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Australia's relationship with the countries of Africa
Joint committee
Tuesday, 20 April 2010
Australia's relationship with the countries of Africa

CHAIR (Senator Forshaw) —I formally open this public hearing of the Joint Standing Committee on Foreign Affairs, Defence and Trade inquiry into Australia’s relationship with the countries of Africa. I acknowledge the presence in the audience this morning of His Excellency, Mr Lenin Shope, South African Higher Commissioner. Welcome, Excellency, and thank you for the submission from your high commission. We will be hearing from you after lunch today.

This is the first public hearing of this inquiry into Australia’s relations with the countries of Africa. Africa is a diverse continent of 53 countries spanning vastly different environments, sharing different experiences of Africa’s colonial past and with differing levels of resources and economic development. Africa also faces many challenges in such areas as governance, security, health, migration, food production and the impact of climate change. Further, there are also a number of serious and prolonged conflicts which have both regional and global impacts. Australia is actively pursuing a policy of increased engagement with Africa in recognition of Africa’s increasing global importance, both economically and politically. The Department of Foreign Affairs and Trade has indicated that Australia’s engagement with Africa will focus on enhanced political and diplomatic engagement, supporting Africa’s efforts to promote economic growth through investment and trade, supporting African countries in their efforts to make progress towards the Millennium Development Goals and addressing peace and security challenges in Africa.

These two days of public hearings in Canberra will enable the committee to discuss these and many other issues in detail with Commonwealth departments and other witnesses. Today we will hear from the Department of Foreign Affairs and Trade, AusAID and Austrade, plus the Department of Infrastructure, Transport, Regional Development and Local Government. The South African High Commissioner and the Nigerian High Commissioner will also appear before the committee and offer an African perspective on the relationship. We are very grateful for their submissions and appearance.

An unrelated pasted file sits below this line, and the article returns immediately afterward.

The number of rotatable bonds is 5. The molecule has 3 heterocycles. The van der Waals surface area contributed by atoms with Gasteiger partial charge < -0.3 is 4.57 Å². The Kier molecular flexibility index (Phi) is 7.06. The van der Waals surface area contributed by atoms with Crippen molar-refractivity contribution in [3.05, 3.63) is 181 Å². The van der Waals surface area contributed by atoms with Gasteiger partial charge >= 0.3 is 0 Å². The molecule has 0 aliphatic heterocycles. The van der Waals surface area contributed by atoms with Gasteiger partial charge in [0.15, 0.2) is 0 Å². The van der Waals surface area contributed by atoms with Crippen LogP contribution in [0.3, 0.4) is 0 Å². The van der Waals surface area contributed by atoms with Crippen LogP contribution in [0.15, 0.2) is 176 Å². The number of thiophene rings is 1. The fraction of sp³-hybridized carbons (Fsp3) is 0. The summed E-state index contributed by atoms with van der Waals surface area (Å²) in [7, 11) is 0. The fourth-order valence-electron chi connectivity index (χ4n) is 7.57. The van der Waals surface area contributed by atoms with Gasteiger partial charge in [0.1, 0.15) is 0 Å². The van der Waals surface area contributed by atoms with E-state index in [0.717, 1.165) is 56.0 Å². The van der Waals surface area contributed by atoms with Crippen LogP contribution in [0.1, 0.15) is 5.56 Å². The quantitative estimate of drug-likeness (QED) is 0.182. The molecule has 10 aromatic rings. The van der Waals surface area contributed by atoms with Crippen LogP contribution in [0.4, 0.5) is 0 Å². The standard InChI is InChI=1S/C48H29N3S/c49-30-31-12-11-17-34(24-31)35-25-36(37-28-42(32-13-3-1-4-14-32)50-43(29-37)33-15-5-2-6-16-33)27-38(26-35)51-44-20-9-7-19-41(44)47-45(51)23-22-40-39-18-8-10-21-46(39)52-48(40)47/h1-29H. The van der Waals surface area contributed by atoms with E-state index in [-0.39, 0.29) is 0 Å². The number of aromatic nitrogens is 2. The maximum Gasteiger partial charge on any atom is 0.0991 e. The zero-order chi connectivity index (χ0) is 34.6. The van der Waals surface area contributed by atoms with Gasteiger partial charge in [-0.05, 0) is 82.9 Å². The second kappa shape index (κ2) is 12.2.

There will be a third day of public hearings in Canberra next week on Tuesday, 27 April 2010, when the committee will be receiving evidence from representatives of the non-government sector. The committee will meet with academics with a research interest in Africa and NGOs providing aid to Africa. The committee will then move to Sydney on Wednesday, 28 April 2010, to hear from witnesses, including past Australian ambassadors to countries in Africa. Then in the beginning of May, the committee will be meeting in Melbourne to receive further evidence from mining companies, mining service companies, academics and NGOs. Further public hearings will be arranged and details will be advised in due course.

I refer any members of the media who may be observing to the need to report fairly and accurately the proceedings of the committee, as required by the Senate order concerning the broadcasting of Senate and committee proceedings. I remind witnesses that, while they are not formally required to give evidence on oath, these public hearings are equivalent to proceedings of the parliament and evidence must be truthful.

[9.39 am]